Total hip replacement for Paget's disease of the hip.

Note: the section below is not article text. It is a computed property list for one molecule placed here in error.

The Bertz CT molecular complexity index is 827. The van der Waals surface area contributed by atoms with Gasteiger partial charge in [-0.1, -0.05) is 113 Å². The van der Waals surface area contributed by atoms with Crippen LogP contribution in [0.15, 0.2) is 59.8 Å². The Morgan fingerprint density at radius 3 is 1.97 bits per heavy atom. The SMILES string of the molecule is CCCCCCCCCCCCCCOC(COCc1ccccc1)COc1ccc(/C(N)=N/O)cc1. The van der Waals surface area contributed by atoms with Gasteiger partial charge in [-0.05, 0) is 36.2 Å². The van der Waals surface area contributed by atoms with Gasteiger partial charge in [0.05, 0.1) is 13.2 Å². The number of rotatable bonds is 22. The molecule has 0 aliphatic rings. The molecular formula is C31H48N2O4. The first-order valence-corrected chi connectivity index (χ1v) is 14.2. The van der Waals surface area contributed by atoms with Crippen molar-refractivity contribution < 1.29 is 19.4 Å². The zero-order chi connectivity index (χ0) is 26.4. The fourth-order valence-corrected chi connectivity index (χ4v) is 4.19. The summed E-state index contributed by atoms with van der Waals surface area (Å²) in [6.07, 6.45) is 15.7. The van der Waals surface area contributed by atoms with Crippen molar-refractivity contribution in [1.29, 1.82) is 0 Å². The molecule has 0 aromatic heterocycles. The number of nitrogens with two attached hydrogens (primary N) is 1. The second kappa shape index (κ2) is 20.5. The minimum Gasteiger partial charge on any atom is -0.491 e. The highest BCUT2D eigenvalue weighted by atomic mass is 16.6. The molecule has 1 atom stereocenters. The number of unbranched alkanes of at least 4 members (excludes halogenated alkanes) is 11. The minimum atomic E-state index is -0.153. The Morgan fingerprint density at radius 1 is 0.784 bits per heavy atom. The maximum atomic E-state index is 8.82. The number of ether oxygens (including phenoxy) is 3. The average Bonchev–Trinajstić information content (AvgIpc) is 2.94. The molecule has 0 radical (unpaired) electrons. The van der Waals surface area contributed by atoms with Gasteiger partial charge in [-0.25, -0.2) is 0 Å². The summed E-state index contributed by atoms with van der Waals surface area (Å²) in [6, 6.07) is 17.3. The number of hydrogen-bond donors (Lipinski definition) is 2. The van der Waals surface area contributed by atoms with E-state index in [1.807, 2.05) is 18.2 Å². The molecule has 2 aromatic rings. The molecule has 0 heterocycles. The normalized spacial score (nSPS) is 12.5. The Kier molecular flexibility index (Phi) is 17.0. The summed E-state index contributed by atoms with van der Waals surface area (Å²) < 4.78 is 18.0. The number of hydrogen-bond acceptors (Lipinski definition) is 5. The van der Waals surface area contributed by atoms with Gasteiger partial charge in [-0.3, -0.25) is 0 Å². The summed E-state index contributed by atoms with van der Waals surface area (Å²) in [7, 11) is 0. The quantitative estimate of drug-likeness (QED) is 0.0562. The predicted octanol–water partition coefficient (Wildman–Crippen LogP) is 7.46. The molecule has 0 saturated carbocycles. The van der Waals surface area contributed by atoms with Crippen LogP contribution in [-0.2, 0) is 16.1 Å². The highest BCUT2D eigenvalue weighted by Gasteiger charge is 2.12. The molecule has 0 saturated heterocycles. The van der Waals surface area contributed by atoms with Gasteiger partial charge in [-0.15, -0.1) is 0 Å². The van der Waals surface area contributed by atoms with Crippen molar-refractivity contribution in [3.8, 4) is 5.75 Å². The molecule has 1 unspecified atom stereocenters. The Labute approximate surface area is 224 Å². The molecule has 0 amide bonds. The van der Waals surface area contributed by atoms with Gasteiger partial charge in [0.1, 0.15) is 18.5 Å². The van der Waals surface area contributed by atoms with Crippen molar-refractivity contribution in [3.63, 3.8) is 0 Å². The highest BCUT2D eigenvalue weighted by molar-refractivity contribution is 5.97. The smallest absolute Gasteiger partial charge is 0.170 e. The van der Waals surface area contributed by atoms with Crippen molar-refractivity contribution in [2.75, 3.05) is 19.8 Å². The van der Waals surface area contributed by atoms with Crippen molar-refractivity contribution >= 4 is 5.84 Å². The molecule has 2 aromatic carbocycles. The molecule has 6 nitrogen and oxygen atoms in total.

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We reviewed our experience with total hip replacement for coxarthrosis due to Paget's disease. The clinical and radiographic results in twenty-one patients who had a total hip replacement between October 1972 and February 1982 were analyzed. The ages of the patients averaged 68.6 years (range, fifty-seven to eighty years) and there were twelve women and nine men. The follow-up averaged five years and two months (range, two years to eleven years and four months). A good or excellent result was achieved in eighteen patients. Of the other three patients, two required a revision operation at two and one-half and five years postoperatively for symptomatic mechanical loosening of the femoral component. The remaining patient had a fair result because of activity of the Paget's disease. Special problems that we encountered included varus deformity of the proximal end of the femur predisposing to varus placement of the femoral component, protrusio acetabuli, increased blood loss, sclerotic bone that made reaming difficult, and heterotopic ossification.

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